On 11 May 2018, Robin Knowles J handed down judgment in Stati v. The Republic of Kazakhstan  EWHC 1130 (Comm). Ali Malek QC, Christopher Harris, Paul Choon Kiat Wee, and Dominic Kennelly acted for the Republic of Kazakhstan, instructed by Herbert Smith Freehills (Patricia Nacimiento and Philip Carrington).
These proceedings concern the Statis’ attempt to enforce in London the USD 500m arbitral award dated 12 December 2013 and rendered against Kazakhstan in Anatolie Stati, Gabriel Stati, Ascom Group SA and Terra Raf Trans Traiding Ltd v. The Republic of Kazakhstan, SCC Case No.V (116/2010). In an earlier judgment dated 6 June 2017 (reported at  EWHC 1348 (Comm),  2 Lloyd’s Rep 201), Robin Knowles J held that Kazakhstan had established a prima facie case of fraud by the Statis on the arbitral tribunal, and ordered that Kazakhstan’s claim that the award was obtained by fraud should proceed to trial, notwithstanding that the award had been upheld by the courts of the seat (Sweden).
After statements of case were exchanged and days before the parties were due to give standard disclosure, the Statis attempted to discontinue these enforcement proceedings by serving a notice of discontinuance under CPR 38.3. As the judgment notes, this was “an extraordinary development.” Kazakhstan opposed discontinuance, since (as recorded in the judgment) “it wishes to complete the opportunity to prove that the Award was obtained by fraud.” The Commercial Court rejected the Statis’ explanations for seeking to discontinue (viz. impecuniosity and progress made in attachment proceedings elsewhere), and concluded that “the real reason for the notice of discontinuance is that the Statis do not wish to take the risk that the trial may lead to findings against them and in favour of the State.” The Court observed that Kazakhstan had a legitimate interest in pursuing the determination of its fraud allegations, and that such a determination would not be without use to the courts of other jurisdictions in which the Statis are seeking to enforce the award. Kazakhstan’s application to set aside the Statis’ notice of discontinuance was accordingly granted. Its claim that the award was obtained by fraud will proceed to trial in October and November 2018.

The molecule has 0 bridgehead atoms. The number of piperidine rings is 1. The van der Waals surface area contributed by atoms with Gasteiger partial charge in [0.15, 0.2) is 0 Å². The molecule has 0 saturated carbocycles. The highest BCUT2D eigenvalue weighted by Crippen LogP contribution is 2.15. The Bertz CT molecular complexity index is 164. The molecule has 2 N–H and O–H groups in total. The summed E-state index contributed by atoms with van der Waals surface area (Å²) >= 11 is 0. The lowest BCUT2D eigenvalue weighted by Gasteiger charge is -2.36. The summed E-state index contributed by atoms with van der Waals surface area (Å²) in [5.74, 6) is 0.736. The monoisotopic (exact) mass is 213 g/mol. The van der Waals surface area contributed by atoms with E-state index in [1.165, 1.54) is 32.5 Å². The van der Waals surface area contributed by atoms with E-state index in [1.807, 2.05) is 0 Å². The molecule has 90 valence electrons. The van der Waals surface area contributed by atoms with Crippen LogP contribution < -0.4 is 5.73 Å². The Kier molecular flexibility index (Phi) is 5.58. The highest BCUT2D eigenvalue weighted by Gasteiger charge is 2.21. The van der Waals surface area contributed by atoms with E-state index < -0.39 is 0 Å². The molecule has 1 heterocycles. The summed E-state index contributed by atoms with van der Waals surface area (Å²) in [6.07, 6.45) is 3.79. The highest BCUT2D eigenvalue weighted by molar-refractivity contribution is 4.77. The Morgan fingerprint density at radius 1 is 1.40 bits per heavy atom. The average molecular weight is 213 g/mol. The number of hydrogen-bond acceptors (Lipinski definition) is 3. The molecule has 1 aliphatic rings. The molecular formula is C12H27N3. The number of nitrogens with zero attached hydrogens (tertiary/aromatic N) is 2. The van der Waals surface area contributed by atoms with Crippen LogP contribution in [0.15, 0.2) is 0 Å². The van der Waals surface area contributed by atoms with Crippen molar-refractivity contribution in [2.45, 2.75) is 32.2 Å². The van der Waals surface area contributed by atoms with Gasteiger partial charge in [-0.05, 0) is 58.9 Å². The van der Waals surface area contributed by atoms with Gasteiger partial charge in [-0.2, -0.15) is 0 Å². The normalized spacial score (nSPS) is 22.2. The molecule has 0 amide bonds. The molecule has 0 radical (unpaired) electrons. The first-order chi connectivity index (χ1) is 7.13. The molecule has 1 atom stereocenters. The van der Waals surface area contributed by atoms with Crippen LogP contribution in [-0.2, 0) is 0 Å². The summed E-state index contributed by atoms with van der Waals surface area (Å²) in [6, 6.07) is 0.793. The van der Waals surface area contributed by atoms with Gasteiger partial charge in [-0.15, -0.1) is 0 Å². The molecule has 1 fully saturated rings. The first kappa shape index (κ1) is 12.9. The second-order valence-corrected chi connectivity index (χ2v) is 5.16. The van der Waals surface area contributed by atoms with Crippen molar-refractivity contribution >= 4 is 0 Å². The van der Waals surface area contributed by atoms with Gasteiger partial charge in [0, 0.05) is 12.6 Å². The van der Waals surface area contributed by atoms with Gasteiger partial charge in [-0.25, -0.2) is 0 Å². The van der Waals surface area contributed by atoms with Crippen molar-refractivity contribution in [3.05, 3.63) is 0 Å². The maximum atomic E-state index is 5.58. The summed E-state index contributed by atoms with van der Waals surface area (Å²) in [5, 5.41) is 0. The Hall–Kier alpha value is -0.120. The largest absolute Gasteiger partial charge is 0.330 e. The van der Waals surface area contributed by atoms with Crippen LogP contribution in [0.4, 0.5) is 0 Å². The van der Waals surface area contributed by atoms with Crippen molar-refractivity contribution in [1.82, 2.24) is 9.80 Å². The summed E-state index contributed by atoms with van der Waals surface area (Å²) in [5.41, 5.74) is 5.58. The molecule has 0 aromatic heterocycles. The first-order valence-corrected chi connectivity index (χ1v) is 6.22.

This is the first known occasion on which award creditors have sought to enforce an arbitration award in England that has been upheld by the court of the seat, only to seek to retreat from these enforcement proceedings in the face of successful opposition from the award debtor. This decision also demonstrates that in certain circumstances it will not be appropriate to allow award creditors to avoid the scrutiny of the court they have charged with enforcement. It confirms the correct approach in law to the setting-aside of a notice of discontinuance, and (in particular) that a claimant does not have an unfettered right under the Civil Procedure Rules to discontinue proceedings it has commenced.
Members of 3 Verulam Buildings have considerable expertise in arbitration and arbitration-related court proceedings, and have appeared in many of the leading cases on the enforcement of arbitration awards spanning the past 20 years, including Yukos v. Dardana (Ali Malek QC), AIG v. Kazakhstan (Ali Malek QC, Richard Salter QC, David Quest QC), ISTIL v. Kazakhstan (Ali Malek QC, Matthew Parker), Heinz v. EFL (Ewan McQuater QC, Jonathan Nash QC, John Odgers QC, William Edwards), Yukos v. Rosneft (Jonathan Nash QC), Malicorp v. Egypt (Ali Malek QC, Richard Brent QC), Gold Reserve v. Venezuela (Christopher Harris), Ruby Roz Agricol v. Kazakhstan (James Evans), IPCO v. NNPC (Jonathan Nash QC), Yukos v. The Russian Federation (Christopher Harris, Paul Choon Kiat Wee), and Maximov v. NLMK (Dominic Kennelly).